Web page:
Me: (overly pleased that I've stumped him for once and still ticked about losing Trivial Pursuit hundreds of times) "Nope!! You're wrong. You're wrong. Nah, nah, nah, nah, nah, nah." (Okay, I didn't actually say that, but my eyes did. I then told him the definition and my sentence.)"Wasn't my sentence a clever tongue twister? Are you sad that yoooouuuu didn't know the word?"

Husband: "Buss my Butt!"

Me: (Feigning shock and indignation and then laughing)

Husband: "or better yet, buss off."

Me: "Hey!"

Husband: "I'm sorry, was that the buss of death?"

Me: (Laughing, again)

Husband: "Here let me make it up to you." (Begins to sing) "Buss-a-me, buss-a-me muuuuuuuchooooooo..."
Akossket (Nye Louwon - My Spirit) - because her blog's tagline "a search for the writer in me" is so beautifully and openly shared both in her words and her sketches. I really want to post a copy of that sketch here, because I've felt the exact same way a million times (writing her right now for permission to post sketch)

More highlights in future posts...


  1. Having just read the Afrika Reich - the experience I got was of being pulled through the non stop action mill in the heat and blood of the Congo while being chased by crazed Nazis! I've also just seen The King's Speech. I guess the first couple of scenes were very powerful - from the sleek and professional BBC reader to the stammering, insecure Duke unable to read his speech. I was emotionally gripped from then on!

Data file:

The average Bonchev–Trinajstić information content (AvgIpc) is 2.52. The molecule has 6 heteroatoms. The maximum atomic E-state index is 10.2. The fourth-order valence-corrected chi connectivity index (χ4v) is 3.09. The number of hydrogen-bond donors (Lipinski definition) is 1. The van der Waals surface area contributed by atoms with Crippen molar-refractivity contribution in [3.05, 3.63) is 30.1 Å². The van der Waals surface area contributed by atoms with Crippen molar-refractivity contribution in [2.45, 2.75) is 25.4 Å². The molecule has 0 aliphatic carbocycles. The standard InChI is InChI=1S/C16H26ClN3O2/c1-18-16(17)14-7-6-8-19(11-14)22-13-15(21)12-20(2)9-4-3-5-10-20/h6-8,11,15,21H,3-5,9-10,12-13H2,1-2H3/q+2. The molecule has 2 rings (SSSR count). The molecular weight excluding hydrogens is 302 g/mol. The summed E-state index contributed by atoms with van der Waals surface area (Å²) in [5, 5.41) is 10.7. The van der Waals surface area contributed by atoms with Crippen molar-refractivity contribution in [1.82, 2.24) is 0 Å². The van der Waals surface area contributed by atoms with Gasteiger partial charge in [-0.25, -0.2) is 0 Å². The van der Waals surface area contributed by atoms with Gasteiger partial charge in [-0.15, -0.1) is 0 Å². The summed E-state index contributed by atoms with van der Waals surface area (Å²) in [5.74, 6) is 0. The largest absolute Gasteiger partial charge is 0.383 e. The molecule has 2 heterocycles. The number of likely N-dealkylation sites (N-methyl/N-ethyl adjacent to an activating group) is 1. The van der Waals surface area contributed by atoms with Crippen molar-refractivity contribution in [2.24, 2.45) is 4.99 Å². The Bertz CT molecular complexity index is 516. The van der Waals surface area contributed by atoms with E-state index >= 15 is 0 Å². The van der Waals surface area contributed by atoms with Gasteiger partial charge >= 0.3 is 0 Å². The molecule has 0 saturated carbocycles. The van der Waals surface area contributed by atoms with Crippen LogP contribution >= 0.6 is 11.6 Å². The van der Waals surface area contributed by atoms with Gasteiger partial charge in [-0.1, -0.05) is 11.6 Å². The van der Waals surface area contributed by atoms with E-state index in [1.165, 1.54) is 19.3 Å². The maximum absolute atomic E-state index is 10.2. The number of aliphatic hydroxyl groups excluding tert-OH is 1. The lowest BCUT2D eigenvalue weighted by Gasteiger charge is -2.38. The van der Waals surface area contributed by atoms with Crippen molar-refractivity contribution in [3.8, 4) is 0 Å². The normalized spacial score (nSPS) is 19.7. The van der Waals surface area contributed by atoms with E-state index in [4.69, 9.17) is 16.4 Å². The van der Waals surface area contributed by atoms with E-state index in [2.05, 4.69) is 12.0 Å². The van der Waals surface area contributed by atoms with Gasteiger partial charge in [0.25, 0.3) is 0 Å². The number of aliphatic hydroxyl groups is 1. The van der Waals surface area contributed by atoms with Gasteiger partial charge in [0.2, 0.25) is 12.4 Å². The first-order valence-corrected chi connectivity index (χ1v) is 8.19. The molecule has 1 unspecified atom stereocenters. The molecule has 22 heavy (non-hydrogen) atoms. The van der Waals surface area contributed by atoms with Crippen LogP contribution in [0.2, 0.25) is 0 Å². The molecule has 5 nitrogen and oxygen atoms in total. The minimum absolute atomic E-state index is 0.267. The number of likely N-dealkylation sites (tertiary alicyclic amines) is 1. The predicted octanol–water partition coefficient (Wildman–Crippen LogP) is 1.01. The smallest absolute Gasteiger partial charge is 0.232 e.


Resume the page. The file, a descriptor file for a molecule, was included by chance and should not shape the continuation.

Take care

  2. I recently read 'Room' (about a 5yo boy born into a room with his kidnapped mother who doesn't realise the things on TV are real things in Outside) and the experience was largely fearful. Fear of their captor Old Nick, fear of escape, fear of Outside. Fear and not understanding. In the first chapter there isn't so much fear (no Nick) but to the reader the fact that Jack doesn't understand his unusual situation is there in his daily routine (phys. ed. is moving the furniture and running a hidden semi-circle worn by their feet), it's always there.
    - Sophia.

  3. I just started Anna and the French Kiss.

    It begins with Anna discussing family changes, and then she feels out of place in her new boarding school. She even cries her first night there, being away from everything and everyone she knows.

    I think most people can connect with that out-of-place, isolated feeling.

  4. I read Room too, and it's just...heartbreaking and painful and yet there's hope because the mother was strong enough to create a life for her child within her own nightmare. That was the experience. It was really hard to read as a mother.

    All of the Harry Potter books are an experience for me--I sink into them and am in bliss :)

  5. I'm actually reading nonfiction right now that reads like fiction: Unbroken by Lauren Hillenbrand (author of Sea Biscuit). The opening starts with a scene where three man are clinging to a raft, lost in the middle of the Pacific for 27 days (during WWII), while sharks circle. Suddenly, a Japanese bomber plane starts shooting at them. The three men are nothing but skin and bones and too weak to jump in the water. Talk about an experience! (And great post, by the way...what a great way to think about first chapters.)